Safe Summer Boating

by Mary Margaret McEachern
June 2018

There is nothing -- absolutely nothing -- half so much worth doing as simply messing about in boats.

-- Kenneth Grahame, The Wind in the Willows

Whether it's exploring the world with your hands on the helm, getting out of sight of land for a few hours, or just cruising the Intracoastal Waterway and enjoying a weekend family picnic on Masonboro Island, the water beckons.

To truly experience its magic requires a boat. Boats symbolize freedom from the workday world, from bills, from traffic and congestion. They provide the freedom to travel to the places of your dreams, and to make lasting memories.

Small or large, powered by engine, wind or man, boats are alive, mystically drawing you to that irresistible freedom even from time itself.

The lure is especially strong in Wrightsville Beach and greater Wilmington, where we are surrounded by water. We have an ocean to the east, the Cape Fear River to the west, the ICWW running north/south, and sounds and creeks in between.

Once you answer the call and get your hands on the boat of your dreams, there's responsibility that comes with the freedom. It is imperative to know how to operate the vessel safely, where to go, what the markers and buoys mean and what equipment you need. Education is key, and there are as many helpful resources as there are boat types. So with a little information and willingness to take on some pre-emptive legwork, anyone can enjoy a lifetime of safely navigating our beautiful waters.

Whether on a paddleboard or at the throttle of a mega sport fishing yacht, a person must obey certain laws and conventions applicable to the waterways. Knowing and observing the basics is safe and courteous, while learning to competently master your own vessel brings a quiet confidence.

As the local population grows, our waterways are becoming increasingly congested, making accidents more likely. Consequently, we have laws and enforcement in an area historically largely exempt from conventional regulation, and efforts like safe boating week, May 19-25 in Wrightsville Beach to emphasize the importance of commonsense seamanship.

"Education is the big thing," says Lt. Meg Morrison of the Cape Fear Sail and Power Squadron. "If there are two boats coming toward you at right angles in both directions, who has the right-of-way?"

While a traditional license is not required to operate a boat, anyone under the age of 30 who operates a vessel with at least a 10-horsepower motor is required to take a boating safety course. On request by law enforcement, an operator must prove compliance by age or course certification.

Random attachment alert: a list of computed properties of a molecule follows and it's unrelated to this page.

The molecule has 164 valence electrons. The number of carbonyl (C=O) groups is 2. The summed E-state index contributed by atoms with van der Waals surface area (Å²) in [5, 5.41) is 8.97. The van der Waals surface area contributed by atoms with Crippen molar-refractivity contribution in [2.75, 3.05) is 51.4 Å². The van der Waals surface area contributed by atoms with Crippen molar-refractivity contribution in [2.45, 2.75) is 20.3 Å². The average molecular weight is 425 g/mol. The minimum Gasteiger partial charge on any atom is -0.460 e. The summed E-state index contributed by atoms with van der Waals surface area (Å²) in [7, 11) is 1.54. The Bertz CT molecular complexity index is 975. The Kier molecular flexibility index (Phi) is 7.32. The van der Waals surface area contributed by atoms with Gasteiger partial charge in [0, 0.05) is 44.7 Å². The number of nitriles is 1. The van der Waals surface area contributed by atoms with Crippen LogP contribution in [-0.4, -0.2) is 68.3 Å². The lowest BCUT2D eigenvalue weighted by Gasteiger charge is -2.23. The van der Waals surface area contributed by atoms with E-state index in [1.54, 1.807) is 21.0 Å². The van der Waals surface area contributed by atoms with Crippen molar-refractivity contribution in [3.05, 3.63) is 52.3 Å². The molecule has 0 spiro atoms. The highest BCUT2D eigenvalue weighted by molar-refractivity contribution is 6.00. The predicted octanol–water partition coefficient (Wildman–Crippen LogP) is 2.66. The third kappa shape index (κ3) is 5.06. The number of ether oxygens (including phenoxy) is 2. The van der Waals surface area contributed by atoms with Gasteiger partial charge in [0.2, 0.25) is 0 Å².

Certification courses typically carry a nominal fee and are offered across the area by the North Carolina Wildlife Resources Commission, local branches of the U.S. Coast Guard Auxiliary, and the Cape Fear Sail and Power Squadron.

The Cape Fear Sail and Power Squadron is a unit of the United States Power Squadron, a nonprofit dedicated to boating safety and education. It offers courses that help beginners transition from landlubber to mariner by teaching things like who should stand on and who should give way -- and what those terms even mean.

The U.S. Coast Guard Auxiliary Flotilla 10-01, based in Wrightsville Beach, offers a daylong, in-depth course that covers everything needed to safely enjoy the waters. Experienced Auxiliary members instruct on basic boat knowledge, navigation, rules of the road, trailering your boat, how to handle crowded boat ramps, what to do before getting under way, legal requirements, and how to approach emergencies.

Auxiliary instructor Elias "Lou" Ashey, a retired captain and marine architect, gives students the definitions of the colorful maritime terminology. The bow is the boat's front, the stern is the rear, also called aft, which is also where you find the transom. The gunwale (pronounced gunnel) is the upper edge of the vessel's side. A cleat is a metal fitting on which a line (not a rope) can be fastened. The hull is the main body of the boat, the beam is its widest point.

"Boating and sailing have their own nomenclature," Ashey says.

A boat's freeboard is the distance from its gunwales to the water. Boats with low freeboard are easily boarded but easily swamped. The boat's draft, the measurement from waterline to the lowest point on the boat, is important to know in areas like ours with a lot of shallow water. Starboard means right and port means left.

On larger boats, you may cook in the galley and go below to use the head. You sleep on the berth in your stateroom, but please don't tell someone you are going upstairs. No, that's topside!

You may hear someone state proudly that they can drive a boat. Wrong. Boats are skippered. They can be run. They can be operated. But not driven.

Hull types determine how a boat behaves.

"Displacement hulls push water away and create a bow wake, planing hulls skim across the top of water at speed, and combination (semi-displacement) hulls do a little of both," Ashey says.

Long-distance cruisers seeking efficiency and range typically feature displacement hulls. Boats built for speed for water sports, fishing, or simply getting there more quickly likely have planing designs, which are found on everything from small center consoles to large sport fishing yachts commonly called battle-wagons.